Bargmann in Neurobiology
Cornelia Bargmann is a 59-year-old American neurobiologist. With her doctorate degree, she studies “the relationships between genes, experience, and behavior” in C. Elegans. Her most significant study was on the olfactory sense mechanisms in roundworms. Bargmann's work has helped others further understand the intricate behaviors of roundworms.
From a young age, science had Cornelia Bargmann infatuated with it. She says, “my parents were immigrants from Europe, what they believed in was education.” Bargmann went on to begin her academic career by attending and graduating from the University of Georgia, in Athens, with a degree in biochemistry. She obtained her doctorate from the Massachusetts Institute of Technology in 1987. Her newfound interest in the biology of the nervous system as she completed postdoctoral research is what began her studying of Caenorhabditis elegans.
Researching and Studying
Cornelia Bargmann's research that she is most widely known for is her studying of C. elegans that simply only have 203 neurons. Bargmann had told her peer that, “she wanted to study chemosensory behavior in C. elegans.” She discovered that by using laser ablation, she identified chemosensory neurons that manage whether or not the roundworm can enter a stage of no eating or reproducing. Cornelia also examined the roundworm's olfactory system and established that nematodes do have a sense of smell. While studying olfaction in these roundworms, she exhibited how the nematodes “could detect and respond to a number of volatile chemicals...” As she continued to advance her research due to her new findings, she also came across the C. elegans social feeding behaviors. The neurobiologist determined the behaviors to be “controlled by a gene known as npr-1, similar to some human proteins that affect appetite and anxiety.” Cornelia found many new breakthroughs by researching this simple organism.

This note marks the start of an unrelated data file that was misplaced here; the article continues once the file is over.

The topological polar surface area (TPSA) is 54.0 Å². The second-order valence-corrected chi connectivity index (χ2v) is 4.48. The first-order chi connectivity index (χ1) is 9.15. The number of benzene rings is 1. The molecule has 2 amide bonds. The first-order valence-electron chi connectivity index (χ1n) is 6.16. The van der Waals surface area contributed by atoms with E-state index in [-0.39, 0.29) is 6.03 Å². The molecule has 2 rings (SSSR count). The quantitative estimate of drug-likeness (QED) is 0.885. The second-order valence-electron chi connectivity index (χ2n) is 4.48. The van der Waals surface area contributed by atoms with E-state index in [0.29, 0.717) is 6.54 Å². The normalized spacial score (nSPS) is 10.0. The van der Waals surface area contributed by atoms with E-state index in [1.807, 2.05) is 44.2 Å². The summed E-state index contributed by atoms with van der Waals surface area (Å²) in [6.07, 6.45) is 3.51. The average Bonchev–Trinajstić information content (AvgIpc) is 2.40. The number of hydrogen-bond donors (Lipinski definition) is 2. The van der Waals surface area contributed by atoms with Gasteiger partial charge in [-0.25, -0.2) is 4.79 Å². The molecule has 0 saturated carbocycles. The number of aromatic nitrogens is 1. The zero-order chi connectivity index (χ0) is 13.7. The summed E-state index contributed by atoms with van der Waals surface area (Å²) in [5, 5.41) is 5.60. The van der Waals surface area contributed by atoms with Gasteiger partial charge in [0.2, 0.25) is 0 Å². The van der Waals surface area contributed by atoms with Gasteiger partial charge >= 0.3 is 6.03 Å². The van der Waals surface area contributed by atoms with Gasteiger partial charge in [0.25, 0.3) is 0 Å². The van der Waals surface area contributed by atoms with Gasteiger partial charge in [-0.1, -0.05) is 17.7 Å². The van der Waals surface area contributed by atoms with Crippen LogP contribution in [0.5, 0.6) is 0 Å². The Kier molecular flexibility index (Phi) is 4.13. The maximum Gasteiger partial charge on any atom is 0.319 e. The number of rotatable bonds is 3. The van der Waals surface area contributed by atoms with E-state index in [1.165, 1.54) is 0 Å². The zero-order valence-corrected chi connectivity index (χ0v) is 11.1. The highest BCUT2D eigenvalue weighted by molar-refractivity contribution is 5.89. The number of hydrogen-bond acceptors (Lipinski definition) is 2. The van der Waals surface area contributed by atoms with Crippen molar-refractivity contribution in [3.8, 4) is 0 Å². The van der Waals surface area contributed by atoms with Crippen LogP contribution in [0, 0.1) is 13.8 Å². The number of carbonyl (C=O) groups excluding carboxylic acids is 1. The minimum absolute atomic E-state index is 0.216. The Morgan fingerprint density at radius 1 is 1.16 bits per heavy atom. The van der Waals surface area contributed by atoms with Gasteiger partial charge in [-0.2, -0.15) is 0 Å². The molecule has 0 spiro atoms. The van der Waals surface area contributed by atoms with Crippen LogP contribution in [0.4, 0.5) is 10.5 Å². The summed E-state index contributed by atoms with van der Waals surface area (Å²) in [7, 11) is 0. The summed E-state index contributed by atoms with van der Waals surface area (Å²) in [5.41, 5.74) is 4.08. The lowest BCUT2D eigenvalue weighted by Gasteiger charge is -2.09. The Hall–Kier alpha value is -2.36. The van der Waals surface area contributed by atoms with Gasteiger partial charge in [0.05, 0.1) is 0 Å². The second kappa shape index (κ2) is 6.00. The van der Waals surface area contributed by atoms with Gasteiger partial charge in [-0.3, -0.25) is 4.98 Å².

Awards and Achievements
Cornelia Bargmann has proved through her hard work and analysis that such simple organisms such as roundworms do hold complexity and uniqueness. Bargmann has gone on to win numerous awards that are given to many others in the science field including the Benjamin Franklin Medal in Life Science. She also leads a laboratory at Rockefeller University in which they study neural circuits and behavior. Cornelia Bargmann is an evident role model for women in the science field on account of all her accomplishments.
Neill, U. (2018, July 2). A conversation with Cornelia Bargmann.
Marino, M. (2005, March 01). Biography of Cornelia I. Bargmann.
Cornelia Bargmann. (2015, August 26)
Cori Bargmann awarded 2015 Benjamin Franklin Medal. https://www.rockefeller.edu/news/8907-cori-bargmann-awarded-2015-benjamin-franklin-medal/